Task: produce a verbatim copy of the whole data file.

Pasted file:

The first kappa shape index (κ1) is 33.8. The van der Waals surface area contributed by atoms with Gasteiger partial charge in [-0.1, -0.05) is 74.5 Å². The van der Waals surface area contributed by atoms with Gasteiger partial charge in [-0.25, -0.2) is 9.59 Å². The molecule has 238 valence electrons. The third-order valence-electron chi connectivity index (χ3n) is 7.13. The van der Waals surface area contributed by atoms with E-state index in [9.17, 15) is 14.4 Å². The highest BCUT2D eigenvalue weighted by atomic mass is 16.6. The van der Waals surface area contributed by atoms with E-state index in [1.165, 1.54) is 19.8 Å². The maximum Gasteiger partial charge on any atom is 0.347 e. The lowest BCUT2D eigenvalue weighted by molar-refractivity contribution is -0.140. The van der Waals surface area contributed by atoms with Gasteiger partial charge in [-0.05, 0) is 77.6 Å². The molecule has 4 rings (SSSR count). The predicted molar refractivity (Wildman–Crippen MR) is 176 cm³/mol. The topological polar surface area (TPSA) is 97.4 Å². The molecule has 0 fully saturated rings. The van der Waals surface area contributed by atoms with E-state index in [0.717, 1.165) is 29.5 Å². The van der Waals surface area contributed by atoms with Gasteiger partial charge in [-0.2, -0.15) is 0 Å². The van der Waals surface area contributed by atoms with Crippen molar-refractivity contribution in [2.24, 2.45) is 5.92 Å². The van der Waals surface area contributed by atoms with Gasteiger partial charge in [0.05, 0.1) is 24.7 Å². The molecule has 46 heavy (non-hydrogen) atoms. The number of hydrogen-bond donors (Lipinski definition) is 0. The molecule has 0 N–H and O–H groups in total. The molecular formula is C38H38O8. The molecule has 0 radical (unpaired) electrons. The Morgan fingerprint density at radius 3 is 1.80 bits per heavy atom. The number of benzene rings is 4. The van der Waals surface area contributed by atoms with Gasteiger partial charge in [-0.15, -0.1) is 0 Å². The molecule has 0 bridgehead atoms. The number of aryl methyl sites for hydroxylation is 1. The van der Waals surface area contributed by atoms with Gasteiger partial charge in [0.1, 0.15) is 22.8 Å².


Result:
The first kappa shape index (κ1) is 33.8. The van der Waals surface area contributed by atoms with Gasteiger partial charge in [-0.1, -0.05) is 74.5 Å². The van der Waals surface area contributed by atoms with Gasteiger partial charge in [-0.25, -0.2) is 9.59 Å². The molecule has 238 valence electrons. The third-order valence-electron chi connectivity index (χ3n) is 7.13. The van der Waals surface area contributed by atoms with E-state index in [9.17, 15) is 14.4 Å². The highest BCUT2D eigenvalue weighted by atomic mass is 16.6. The van der Waals surface area contributed by atoms with E-state index in [1.165, 1.54) is 19.8 Å². The maximum Gasteiger partial charge on any atom is 0.347 e. The lowest BCUT2D eigenvalue weighted by molar-refractivity contribution is -0.140. The van der Waals surface area contributed by atoms with Gasteiger partial charge in [-0.05, 0) is 77.6 Å². The molecule has 4 rings (SSSR count). The predicted molar refractivity (Wildman–Crippen MR) is 176 cm³/mol. The topological polar surface area (TPSA) is 97.4 Å². The molecule has 0 fully saturated rings. The van der Waals surface area contributed by atoms with E-state index in [0.717, 1.165) is 29.5 Å². The van der Waals surface area contributed by atoms with Gasteiger partial charge in [-0.2, -0.15) is 0 Å². The van der Waals surface area contributed by atoms with Crippen molar-refractivity contribution in [2.24, 2.45) is 5.92 Å². The van der Waals surface area contributed by atoms with Gasteiger partial charge in [0.05, 0.1) is 24.7 Å². The molecule has 46 heavy (non-hydrogen) atoms. The number of hydrogen-bond donors (Lipinski definition) is 0. The molecule has 0 N–H and O–H groups in total. The molecular formula is C38H38O8. The molecule has 0 radical (unpaired) electrons. The Morgan fingerprint density at radius 3 is 1.80 bits per heavy atom. The number of benzene rings is 4. The van der Waals surface area contributed by atoms with Gasteiger partial charge in [-0.15, -0.1) is 0 Å². The molecule has 0 bridgehead atoms. The number of aryl methyl sites for hydroxylation is 1. The van der Waals surface area contributed by atoms with Gasteiger partial charge in [0.1, 0.15) is 22.8 Å².